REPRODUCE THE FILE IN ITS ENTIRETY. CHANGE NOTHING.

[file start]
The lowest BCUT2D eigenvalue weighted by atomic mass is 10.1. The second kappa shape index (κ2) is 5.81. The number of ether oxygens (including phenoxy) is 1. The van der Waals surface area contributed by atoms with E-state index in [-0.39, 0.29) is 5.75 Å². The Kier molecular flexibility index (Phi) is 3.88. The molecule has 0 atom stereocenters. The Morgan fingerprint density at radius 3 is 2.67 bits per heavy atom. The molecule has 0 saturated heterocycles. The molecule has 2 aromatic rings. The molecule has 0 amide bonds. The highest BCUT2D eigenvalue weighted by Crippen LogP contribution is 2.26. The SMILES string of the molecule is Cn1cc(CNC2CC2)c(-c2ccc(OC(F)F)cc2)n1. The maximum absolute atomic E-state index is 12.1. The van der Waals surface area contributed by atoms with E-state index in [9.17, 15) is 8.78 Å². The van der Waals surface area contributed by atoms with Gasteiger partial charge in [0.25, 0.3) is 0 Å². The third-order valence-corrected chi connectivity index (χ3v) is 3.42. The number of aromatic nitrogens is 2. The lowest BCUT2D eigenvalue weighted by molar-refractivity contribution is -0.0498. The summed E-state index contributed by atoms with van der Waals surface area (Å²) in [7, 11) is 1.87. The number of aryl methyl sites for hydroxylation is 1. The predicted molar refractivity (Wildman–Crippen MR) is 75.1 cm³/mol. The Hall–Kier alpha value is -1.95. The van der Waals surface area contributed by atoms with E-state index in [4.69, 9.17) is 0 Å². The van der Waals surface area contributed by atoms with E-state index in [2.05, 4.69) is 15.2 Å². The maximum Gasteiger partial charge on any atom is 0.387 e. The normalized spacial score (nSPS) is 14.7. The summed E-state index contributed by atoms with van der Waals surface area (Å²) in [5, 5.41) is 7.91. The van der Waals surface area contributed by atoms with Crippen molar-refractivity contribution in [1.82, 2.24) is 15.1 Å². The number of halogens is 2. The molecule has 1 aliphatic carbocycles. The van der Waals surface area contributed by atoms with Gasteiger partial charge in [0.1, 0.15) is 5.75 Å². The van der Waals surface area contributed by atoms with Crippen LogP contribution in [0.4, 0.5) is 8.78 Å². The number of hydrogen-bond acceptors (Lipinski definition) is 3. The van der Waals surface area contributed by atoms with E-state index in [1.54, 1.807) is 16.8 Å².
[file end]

The lowest BCUT2D eigenvalue weighted by atomic mass is 10.1. The second kappa shape index (κ2) is 5.81. The number of ether oxygens (including phenoxy) is 1. The van der Waals surface area contributed by atoms with E-state index in [-0.39, 0.29) is 5.75 Å². The Kier molecular flexibility index (Phi) is 3.88. The molecule has 0 atom stereocenters. The Morgan fingerprint density at radius 3 is 2.67 bits per heavy atom. The molecule has 0 saturated heterocycles. The molecule has 2 aromatic rings. The molecule has 0 amide bonds. The highest BCUT2D eigenvalue weighted by Crippen LogP contribution is 2.26. The SMILES string of the molecule is Cn1cc(CNC2CC2)c(-c2ccc(OC(F)F)cc2)n1. The maximum absolute atomic E-state index is 12.1. The van der Waals surface area contributed by atoms with E-state index in [9.17, 15) is 8.78 Å². The van der Waals surface area contributed by atoms with Gasteiger partial charge in [0.25, 0.3) is 0 Å². The third-order valence-corrected chi connectivity index (χ3v) is 3.42. The number of aromatic nitrogens is 2. The lowest BCUT2D eigenvalue weighted by molar-refractivity contribution is -0.0498. The summed E-state index contributed by atoms with van der Waals surface area (Å²) in [7, 11) is 1.87. The number of aryl methyl sites for hydroxylation is 1. The predicted molar refractivity (Wildman–Crippen MR) is 75.1 cm³/mol. The Hall–Kier alpha value is -1.95. The van der Waals surface area contributed by atoms with E-state index in [4.69, 9.17) is 0 Å². The van der Waals surface area contributed by atoms with E-state index in [2.05, 4.69) is 15.2 Å². The maximum Gasteiger partial charge on any atom is 0.387 e. The normalized spacial score (nSPS) is 14.7. The summed E-state index contributed by atoms with van der Waals surface area (Å²) in [5, 5.41) is 7.91. The van der Waals surface area contributed by atoms with Crippen molar-refractivity contribution in [1.82, 2.24) is 15.1 Å². The number of halogens is 2. The molecule has 1 aliphatic carbocycles. The van der Waals surface area contributed by atoms with Gasteiger partial charge in [0.1, 0.15) is 5.75 Å². The van der Waals surface area contributed by atoms with Crippen LogP contribution in [0.4, 0.5) is 8.78 Å². The number of hydrogen-bond acceptors (Lipinski definition) is 3. The van der Waals surface area contributed by atoms with E-state index in [1.54, 1.807) is 16.8 Å².